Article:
Cora van Nieuwenhuizen (1963) is a member of the European Parliament from the Alliance of Liberals and Democrats. Within the European Parliament, van Nieuwenhuizen is Vice-Chair of the Delegation for relations with India, and a member of the Committee on Economic and Monetary Affairs, as well as the Special Committee on Tax Rulings.
Before representing the Netherlands in the European Parliament, Cora was a member of the National Parliament for the People’s Party for Freedom and Democracy (Volkspartij voor Vrijheid en Democratie) until she was elected MEP. Today she chats to the EST about the European Parliament, reinforcing European Governance, and building a career in Politics and International Relations.
Q. From what point on in your life did your political aspirations begin?
A. I never really specifically chose to be a politician. Years ago, I read in the local newspaper in my hometown, that the VVD, the Liberal Party, wanted people to give their input on local issues. I went to the meeting and before I knew it, I was a City Councilor. From then on, things started to roll. I am now the only Dutch Member of European Parliament who went through all stages of politics in The Netherlands. From the city council, regional council, regional representative, Member of National Parliament to Member of the European Parliament.
Q. Do you use a lot of what you learned during your studies of social geography in your day to day work?
A. In general, I profit from the academic way of thinking every day. It serves as a good basis. My motto is: lifelong learning during your career. I do not daily recall what I learned during my studies, because the world has significantly changed in the meantime. Though I will always keep studying, because I want to keep my knowledge up-to-date at all times.
Q. What would you advise young Europeans who are interested in working for the European Parliament?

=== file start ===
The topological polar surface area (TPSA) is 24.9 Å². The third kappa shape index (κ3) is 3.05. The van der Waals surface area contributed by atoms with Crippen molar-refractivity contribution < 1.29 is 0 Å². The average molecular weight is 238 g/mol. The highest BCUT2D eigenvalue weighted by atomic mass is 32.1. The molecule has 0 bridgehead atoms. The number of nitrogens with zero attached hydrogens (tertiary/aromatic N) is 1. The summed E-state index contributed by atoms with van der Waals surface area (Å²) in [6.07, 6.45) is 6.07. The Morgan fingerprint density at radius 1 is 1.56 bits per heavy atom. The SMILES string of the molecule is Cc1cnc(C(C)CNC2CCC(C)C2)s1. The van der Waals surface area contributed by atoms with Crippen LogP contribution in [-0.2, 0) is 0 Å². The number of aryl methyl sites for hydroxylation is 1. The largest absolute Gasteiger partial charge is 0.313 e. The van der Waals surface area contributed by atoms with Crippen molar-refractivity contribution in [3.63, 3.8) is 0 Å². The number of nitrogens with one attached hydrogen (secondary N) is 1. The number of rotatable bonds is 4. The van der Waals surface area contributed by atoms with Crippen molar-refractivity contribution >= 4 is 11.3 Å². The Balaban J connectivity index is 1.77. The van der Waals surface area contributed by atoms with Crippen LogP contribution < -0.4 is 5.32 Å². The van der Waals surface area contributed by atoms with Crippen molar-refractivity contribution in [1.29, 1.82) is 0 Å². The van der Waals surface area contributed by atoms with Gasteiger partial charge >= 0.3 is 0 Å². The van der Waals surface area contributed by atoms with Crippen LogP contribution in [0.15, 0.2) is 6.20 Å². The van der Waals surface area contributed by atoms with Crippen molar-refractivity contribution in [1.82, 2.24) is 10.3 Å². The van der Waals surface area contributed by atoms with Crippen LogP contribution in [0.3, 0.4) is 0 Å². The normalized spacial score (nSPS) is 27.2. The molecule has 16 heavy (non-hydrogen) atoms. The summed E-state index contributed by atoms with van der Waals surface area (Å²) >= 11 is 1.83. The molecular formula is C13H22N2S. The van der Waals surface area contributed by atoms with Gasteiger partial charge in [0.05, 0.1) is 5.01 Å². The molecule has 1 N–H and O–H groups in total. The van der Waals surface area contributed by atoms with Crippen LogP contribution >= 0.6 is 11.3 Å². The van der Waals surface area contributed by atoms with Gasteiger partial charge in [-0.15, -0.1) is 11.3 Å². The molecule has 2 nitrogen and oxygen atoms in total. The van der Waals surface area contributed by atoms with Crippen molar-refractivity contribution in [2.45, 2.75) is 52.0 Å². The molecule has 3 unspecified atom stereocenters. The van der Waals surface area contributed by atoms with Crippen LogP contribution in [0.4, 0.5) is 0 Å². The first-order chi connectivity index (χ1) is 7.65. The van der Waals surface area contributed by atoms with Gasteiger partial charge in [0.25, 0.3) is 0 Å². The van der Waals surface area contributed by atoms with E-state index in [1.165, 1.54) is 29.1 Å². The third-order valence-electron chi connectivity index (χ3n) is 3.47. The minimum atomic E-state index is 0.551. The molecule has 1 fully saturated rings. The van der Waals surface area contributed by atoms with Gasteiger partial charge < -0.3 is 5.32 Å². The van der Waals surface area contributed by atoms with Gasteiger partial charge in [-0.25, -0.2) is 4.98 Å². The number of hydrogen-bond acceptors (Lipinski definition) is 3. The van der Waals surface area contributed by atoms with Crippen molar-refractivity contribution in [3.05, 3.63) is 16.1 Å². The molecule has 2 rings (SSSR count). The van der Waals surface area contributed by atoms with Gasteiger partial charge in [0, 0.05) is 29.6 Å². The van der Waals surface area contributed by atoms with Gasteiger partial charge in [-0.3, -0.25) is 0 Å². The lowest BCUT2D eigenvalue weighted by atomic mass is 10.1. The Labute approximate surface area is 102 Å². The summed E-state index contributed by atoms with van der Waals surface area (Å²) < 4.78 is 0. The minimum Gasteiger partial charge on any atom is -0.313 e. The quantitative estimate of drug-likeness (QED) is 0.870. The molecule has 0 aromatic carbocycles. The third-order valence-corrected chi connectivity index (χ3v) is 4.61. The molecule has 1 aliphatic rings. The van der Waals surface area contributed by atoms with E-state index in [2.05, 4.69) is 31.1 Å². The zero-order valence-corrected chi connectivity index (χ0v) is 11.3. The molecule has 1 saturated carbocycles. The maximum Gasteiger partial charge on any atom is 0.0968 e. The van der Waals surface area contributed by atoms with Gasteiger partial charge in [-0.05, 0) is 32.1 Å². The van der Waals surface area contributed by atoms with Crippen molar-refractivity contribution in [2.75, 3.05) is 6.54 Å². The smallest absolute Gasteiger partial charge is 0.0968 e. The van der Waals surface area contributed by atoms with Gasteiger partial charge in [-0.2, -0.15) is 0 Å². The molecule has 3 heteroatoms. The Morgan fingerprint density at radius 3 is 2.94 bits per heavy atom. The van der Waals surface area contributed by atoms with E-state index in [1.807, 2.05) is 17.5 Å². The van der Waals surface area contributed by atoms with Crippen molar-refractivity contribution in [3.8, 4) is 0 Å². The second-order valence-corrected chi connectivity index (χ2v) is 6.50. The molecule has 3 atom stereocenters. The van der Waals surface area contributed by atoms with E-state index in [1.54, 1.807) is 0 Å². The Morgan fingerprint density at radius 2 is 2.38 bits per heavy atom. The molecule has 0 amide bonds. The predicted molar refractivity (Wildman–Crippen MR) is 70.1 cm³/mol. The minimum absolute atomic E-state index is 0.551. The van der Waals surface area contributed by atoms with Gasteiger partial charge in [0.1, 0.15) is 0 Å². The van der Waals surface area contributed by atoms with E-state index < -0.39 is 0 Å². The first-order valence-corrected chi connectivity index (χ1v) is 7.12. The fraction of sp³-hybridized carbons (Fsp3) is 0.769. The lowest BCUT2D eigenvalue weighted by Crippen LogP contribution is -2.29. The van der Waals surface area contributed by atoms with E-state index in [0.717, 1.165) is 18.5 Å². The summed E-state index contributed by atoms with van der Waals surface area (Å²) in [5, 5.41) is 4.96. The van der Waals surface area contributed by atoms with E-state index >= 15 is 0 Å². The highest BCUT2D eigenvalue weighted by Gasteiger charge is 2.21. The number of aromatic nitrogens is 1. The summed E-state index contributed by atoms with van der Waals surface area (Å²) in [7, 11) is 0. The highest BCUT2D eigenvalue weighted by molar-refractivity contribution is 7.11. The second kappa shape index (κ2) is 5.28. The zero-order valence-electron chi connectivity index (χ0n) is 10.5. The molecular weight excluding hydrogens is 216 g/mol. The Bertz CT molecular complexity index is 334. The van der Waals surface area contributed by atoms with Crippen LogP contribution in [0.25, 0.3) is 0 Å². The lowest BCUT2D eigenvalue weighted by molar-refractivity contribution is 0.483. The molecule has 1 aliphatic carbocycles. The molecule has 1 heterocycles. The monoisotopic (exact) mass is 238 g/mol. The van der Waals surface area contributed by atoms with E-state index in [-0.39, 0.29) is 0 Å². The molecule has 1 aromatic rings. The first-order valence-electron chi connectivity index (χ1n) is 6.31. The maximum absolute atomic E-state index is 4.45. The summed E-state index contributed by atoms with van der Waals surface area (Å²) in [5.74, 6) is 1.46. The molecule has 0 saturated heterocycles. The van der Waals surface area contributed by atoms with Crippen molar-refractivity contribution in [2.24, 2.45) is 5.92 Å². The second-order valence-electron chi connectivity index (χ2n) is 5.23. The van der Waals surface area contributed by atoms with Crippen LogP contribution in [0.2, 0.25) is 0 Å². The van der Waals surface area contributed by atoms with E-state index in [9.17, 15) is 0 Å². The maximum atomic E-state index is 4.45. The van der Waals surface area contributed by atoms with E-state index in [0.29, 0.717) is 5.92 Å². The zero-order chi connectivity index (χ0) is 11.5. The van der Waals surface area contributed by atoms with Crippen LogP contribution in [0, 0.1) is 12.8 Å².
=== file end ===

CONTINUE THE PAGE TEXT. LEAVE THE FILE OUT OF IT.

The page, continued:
A. I would advise them to experience it themselves: just go there and visit the Parliament! And follow the EP son social media, of course.
Q. What differences do you experience between your work in the Dutch municipal Council of Oisterwijk?
A. There is the difference in scale. Oisterwijk, where I live, only has 25.000 inhabitants whereas the European Union has 500 million! In a small village, like Oisterwijk, you meet the people you represent in the streets when shopping. That’s different if you work as a Member of the European Parliament.
Q. What differences do you experience between your work in the Dutch House of Representatives and your work as a MEP?
A. Again, there is a difference in scale. Here in Brussels, the VVD is only part of a larger liberal group, the Alliance of Liberals and Democrats in the European Parliament. I’m confronted with lots of different languages and cultural differences. Furthermore, I travel a lot over larger distances: to Brussels, Strasbourg, London, India…
Q. In which of the two do you believe you could achieve the most?
A. In every position, on every level, that completely depends on personal efforts.
Q. How does the coordination take place with the Dutch People’s Party for Freedom and Democracy?
A. I regularly visit the Dutch House of Representatives in The Hague. Furthermore, I stay in contact with different Dutch experts from inside and outside the party.
Q. Do you believe Brussels should go back to basis (wealth and security)?
A. I think that things should only be done at a European level if this has added value, such as is often the case when it comes to trade and security.
Q. In what way are you, or is your party, attempting to achieve this strive to get Brussels back to basis?
A. I keep on stressing this at all times: during debates, in interviews. Every initiative should be assessed along this line.
Q. Do you believe the EU as a whole should shrink, or just some institutions? (Which do, which don’t?)
A. Europe should be big in big things, small in small things. It should do the right things in a right way without wasting money. It should be lean and mean, effective and efficient, like all layers of government.